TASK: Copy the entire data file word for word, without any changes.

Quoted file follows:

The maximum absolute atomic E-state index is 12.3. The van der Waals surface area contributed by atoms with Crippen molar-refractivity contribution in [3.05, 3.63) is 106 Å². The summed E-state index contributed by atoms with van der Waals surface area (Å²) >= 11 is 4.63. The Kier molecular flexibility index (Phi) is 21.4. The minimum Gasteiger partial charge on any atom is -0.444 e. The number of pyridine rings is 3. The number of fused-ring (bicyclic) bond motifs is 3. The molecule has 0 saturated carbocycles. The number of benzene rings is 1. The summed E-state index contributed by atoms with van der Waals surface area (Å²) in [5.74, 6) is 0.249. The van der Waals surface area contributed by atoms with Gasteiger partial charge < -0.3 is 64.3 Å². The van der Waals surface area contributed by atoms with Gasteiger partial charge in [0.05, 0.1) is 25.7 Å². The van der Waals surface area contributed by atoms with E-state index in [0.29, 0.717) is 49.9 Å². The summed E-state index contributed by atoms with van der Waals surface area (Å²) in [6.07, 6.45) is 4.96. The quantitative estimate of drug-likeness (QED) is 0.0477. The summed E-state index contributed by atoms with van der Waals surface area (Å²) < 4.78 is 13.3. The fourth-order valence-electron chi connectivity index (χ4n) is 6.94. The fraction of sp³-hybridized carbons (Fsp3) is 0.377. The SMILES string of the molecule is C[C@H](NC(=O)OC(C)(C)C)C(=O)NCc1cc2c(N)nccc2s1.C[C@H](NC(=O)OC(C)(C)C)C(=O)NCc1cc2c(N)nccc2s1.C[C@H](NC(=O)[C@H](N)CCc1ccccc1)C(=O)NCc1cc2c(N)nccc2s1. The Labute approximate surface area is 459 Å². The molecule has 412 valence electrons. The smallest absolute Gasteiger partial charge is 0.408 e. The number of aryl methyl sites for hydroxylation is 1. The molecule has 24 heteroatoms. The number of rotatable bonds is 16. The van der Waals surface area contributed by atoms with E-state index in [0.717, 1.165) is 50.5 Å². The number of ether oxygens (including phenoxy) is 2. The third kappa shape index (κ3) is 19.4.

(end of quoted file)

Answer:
The maximum absolute atomic E-state index is 12.3. The van der Waals surface area contributed by atoms with Crippen molar-refractivity contribution in [3.05, 3.63) is 106 Å². The summed E-state index contributed by atoms with van der Waals surface area (Å²) >= 11 is 4.63. The Kier molecular flexibility index (Phi) is 21.4. The minimum Gasteiger partial charge on any atom is -0.444 e. The number of pyridine rings is 3. The number of fused-ring (bicyclic) bond motifs is 3. The molecule has 0 saturated carbocycles. The number of benzene rings is 1. The summed E-state index contributed by atoms with van der Waals surface area (Å²) in [5.74, 6) is 0.249. The van der Waals surface area contributed by atoms with Gasteiger partial charge < -0.3 is 64.3 Å². The van der Waals surface area contributed by atoms with Gasteiger partial charge in [0.05, 0.1) is 25.7 Å². The van der Waals surface area contributed by atoms with E-state index in [0.29, 0.717) is 49.9 Å². The summed E-state index contributed by atoms with van der Waals surface area (Å²) in [6.07, 6.45) is 4.96. The quantitative estimate of drug-likeness (QED) is 0.0477. The summed E-state index contributed by atoms with van der Waals surface area (Å²) < 4.78 is 13.3. The fourth-order valence-electron chi connectivity index (χ4n) is 6.94. The fraction of sp³-hybridized carbons (Fsp3) is 0.377. The SMILES string of the molecule is C[C@H](NC(=O)OC(C)(C)C)C(=O)NCc1cc2c(N)nccc2s1.C[C@H](NC(=O)OC(C)(C)C)C(=O)NCc1cc2c(N)nccc2s1.C[C@H](NC(=O)[C@H](N)CCc1ccccc1)C(=O)NCc1cc2c(N)nccc2s1. The Labute approximate surface area is 459 Å². The molecule has 412 valence electrons. The smallest absolute Gasteiger partial charge is 0.408 e. The number of aryl methyl sites for hydroxylation is 1. The molecule has 24 heteroatoms. The number of rotatable bonds is 16. The van der Waals surface area contributed by atoms with E-state index in [0.717, 1.165) is 50.5 Å². The number of ether oxygens (including phenoxy) is 2. The third kappa shape index (κ3) is 19.4.